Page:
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Tuesday, July 20, 2004

Finally a public transportation decison?

Though ultimately it is simply a decision on merely having a route that goes from downtown Indy into Hamilton County, it is a good sign that at least some public officials appear to have the balls to finally MAKE a decision on some possible paths.

"The question was, was it more important to hit the airport or to go more into Hamilton County for a starter system?" said Philip Roth, senior planner for the Indianapolis Metropolitan Planning Organization. "That's what will be decided Wednesday."
While both an airport route or a deeper penetration into Hamilton County have merits, I would initially choose the airport route.  Whatever route selected will get into Fishers at least allowing a good base of customers to select public transit for their daily commute.  The airport route is pure advertising and bragging rights to outsiders.  Normally not the strongest argument, but this is a special case.  Indy is a HUGE convention city.  The ability to have some type of transit from the airport to the downtown would be a big advertisement of a 'world-class' Indianapolis to convention planners and attendees.  Sometimes you need a perception of world-class in order to build the reality of world-class.  Building an airport leg would aid to that perception.  Who knows, with an increase of convention spending the city could collect enough taxes to extend the other leg further into Fishers/Noblesville territory or *gasp* build another leg to another section of the metro area.  How about south towards Greenwood?

"Because standard federal support is limited to $425 million, planners explained, the pathways are somewhat limited. With an equal sum from local revenues, the transit system could extend 17 to 28 miles from the inner city, depending on the transit method chosen.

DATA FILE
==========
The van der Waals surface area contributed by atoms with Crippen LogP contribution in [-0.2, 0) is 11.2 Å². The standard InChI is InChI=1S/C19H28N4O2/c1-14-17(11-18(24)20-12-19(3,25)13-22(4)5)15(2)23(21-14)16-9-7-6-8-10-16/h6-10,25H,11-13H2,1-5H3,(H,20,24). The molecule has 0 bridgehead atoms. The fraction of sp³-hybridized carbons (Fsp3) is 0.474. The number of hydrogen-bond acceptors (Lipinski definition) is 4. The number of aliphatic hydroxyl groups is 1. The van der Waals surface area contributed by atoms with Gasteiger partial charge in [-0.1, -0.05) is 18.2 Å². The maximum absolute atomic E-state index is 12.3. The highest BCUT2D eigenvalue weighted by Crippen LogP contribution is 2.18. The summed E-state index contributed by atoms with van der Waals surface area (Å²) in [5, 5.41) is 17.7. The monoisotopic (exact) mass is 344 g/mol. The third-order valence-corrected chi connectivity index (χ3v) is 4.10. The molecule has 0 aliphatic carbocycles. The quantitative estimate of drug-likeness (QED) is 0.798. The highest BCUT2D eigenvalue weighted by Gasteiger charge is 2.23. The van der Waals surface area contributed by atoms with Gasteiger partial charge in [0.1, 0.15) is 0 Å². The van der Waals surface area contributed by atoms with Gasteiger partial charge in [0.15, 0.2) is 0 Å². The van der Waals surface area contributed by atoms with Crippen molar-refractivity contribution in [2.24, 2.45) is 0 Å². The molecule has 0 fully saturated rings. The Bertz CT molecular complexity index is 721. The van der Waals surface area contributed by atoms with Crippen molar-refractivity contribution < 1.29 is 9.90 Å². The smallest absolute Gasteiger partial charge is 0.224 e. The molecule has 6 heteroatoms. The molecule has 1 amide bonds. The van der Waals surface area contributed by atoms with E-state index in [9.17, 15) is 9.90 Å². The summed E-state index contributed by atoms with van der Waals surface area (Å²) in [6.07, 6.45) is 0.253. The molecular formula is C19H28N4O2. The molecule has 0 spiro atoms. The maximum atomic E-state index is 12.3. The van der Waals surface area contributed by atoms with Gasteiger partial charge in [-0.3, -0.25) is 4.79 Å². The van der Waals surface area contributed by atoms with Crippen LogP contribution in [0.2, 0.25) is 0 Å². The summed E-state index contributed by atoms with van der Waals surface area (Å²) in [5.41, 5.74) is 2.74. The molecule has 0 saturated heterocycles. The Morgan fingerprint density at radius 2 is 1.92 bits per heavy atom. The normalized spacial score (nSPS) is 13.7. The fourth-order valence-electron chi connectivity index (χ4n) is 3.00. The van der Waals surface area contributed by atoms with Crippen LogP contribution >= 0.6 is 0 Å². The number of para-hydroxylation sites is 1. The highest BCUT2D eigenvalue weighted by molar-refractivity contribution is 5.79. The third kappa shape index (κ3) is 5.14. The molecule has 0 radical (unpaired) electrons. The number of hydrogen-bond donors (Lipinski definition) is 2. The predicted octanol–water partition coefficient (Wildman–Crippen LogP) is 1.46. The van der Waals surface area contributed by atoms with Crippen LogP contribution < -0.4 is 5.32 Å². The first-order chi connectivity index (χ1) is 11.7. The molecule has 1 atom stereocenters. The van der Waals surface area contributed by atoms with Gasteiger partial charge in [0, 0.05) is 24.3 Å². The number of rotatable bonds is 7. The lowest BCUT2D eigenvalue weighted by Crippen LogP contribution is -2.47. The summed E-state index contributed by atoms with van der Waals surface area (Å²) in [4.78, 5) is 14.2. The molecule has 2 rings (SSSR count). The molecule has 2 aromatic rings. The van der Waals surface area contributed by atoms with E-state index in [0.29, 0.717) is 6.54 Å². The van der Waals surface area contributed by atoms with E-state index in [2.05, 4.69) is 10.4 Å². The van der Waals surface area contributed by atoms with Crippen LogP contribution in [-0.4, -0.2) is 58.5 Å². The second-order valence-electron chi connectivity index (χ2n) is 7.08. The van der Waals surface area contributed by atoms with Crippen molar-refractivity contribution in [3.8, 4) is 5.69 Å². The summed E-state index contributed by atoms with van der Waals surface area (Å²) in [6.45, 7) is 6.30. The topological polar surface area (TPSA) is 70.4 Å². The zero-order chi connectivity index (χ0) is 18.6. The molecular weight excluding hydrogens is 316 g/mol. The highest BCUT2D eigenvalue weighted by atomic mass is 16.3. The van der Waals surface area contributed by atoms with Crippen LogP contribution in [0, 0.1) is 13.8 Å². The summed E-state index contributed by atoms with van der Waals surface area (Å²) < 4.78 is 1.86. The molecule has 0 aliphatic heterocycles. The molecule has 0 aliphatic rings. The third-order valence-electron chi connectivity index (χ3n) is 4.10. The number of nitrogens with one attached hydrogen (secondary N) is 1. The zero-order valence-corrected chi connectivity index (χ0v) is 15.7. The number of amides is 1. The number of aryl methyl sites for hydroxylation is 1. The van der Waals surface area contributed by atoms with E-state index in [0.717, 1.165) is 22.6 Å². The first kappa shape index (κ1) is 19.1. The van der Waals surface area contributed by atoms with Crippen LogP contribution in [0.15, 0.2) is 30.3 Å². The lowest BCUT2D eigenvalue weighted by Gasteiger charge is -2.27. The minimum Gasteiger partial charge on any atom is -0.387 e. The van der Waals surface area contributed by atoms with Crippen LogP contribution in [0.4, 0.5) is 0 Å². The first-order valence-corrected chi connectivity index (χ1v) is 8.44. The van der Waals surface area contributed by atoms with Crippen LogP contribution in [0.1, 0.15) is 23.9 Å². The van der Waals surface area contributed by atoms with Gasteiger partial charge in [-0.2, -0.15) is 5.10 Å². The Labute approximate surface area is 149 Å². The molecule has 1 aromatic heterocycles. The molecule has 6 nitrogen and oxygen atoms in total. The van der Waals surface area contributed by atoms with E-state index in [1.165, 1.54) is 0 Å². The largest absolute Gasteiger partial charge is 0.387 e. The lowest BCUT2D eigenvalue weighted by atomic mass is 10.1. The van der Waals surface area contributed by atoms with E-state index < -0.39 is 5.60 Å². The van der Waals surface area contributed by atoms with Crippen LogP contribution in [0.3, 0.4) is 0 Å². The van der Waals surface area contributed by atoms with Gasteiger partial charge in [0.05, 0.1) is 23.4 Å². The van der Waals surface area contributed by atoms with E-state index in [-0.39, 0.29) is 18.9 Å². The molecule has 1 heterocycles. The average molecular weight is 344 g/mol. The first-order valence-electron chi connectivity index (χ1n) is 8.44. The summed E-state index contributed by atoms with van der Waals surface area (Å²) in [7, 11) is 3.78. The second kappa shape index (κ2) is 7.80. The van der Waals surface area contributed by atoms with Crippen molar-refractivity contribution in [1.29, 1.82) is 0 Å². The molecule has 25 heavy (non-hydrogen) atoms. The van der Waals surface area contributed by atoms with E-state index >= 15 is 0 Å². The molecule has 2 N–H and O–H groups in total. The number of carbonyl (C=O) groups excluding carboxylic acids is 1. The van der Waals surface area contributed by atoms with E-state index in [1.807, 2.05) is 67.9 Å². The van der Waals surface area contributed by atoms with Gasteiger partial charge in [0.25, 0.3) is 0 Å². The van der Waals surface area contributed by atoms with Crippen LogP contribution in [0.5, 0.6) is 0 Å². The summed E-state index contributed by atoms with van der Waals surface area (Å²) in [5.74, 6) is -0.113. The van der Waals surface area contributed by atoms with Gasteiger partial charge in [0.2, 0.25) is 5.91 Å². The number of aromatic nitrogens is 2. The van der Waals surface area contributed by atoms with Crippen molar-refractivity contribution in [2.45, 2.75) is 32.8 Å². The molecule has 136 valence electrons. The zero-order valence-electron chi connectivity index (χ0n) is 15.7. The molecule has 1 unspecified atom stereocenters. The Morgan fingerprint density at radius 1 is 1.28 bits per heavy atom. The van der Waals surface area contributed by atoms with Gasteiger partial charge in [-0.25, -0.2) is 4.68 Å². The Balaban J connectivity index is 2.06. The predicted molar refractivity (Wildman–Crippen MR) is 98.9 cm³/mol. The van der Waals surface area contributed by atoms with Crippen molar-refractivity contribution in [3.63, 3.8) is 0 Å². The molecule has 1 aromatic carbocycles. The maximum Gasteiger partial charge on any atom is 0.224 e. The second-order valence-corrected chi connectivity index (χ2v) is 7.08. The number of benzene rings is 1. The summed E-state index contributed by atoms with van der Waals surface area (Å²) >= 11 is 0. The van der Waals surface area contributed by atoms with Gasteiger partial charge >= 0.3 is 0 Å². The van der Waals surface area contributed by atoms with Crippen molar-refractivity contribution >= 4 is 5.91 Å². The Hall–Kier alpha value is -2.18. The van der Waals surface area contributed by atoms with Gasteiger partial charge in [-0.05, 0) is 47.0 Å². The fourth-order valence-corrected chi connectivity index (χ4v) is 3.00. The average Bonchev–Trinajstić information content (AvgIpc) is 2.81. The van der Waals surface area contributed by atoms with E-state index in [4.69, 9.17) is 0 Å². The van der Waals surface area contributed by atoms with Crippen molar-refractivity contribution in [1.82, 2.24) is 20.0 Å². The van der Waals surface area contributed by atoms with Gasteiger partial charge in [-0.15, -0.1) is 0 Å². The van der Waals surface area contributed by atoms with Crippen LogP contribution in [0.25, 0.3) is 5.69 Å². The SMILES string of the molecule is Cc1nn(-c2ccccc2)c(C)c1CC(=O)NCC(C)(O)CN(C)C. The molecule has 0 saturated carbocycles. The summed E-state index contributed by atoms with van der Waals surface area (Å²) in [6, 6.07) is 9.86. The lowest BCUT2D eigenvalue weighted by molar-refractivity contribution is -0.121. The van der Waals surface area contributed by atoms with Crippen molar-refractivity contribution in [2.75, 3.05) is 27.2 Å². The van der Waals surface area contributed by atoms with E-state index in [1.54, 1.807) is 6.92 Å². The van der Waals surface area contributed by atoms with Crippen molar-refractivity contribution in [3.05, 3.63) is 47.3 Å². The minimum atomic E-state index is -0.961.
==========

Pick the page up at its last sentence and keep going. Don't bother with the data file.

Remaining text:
For example, the projected $850 million investment would carry an elevated people mover system 17 miles from Downtown Indianapolis, light rail 21 miles and a rapid transit bus system 28 miles, reaching into Noblesville."

I realize the elevated people mover has a higher upfront infrastructure cost, but it's per-mile passenger cost is around a dime per mile.  That means it can pay for itself.  Light rail needs around $1.30 to $1.50 per passenger per mile, and a rapid bus is over $2.  The later will need public subsidies to operate.  The first will not.  How about using the 'profit' (I know a weird term to use with public transportation) to maintain and enhance the system?

Choosing a route and choosing a form of transit are decisions that will require vision and leadership.  Sadly those are two traits that are lacking in many 'leaders' today.  Just build the damn thing!

EDIT 7-21-2004:

The Northeast Corridor route from downtown to Fishers/Noblesville was selected.
No decision on what type of technology to use, nor any specific route itself.  At least it is a start, but the earliest we'll have rapid transit in the Indy metro area would still be 2010.  Sigh.

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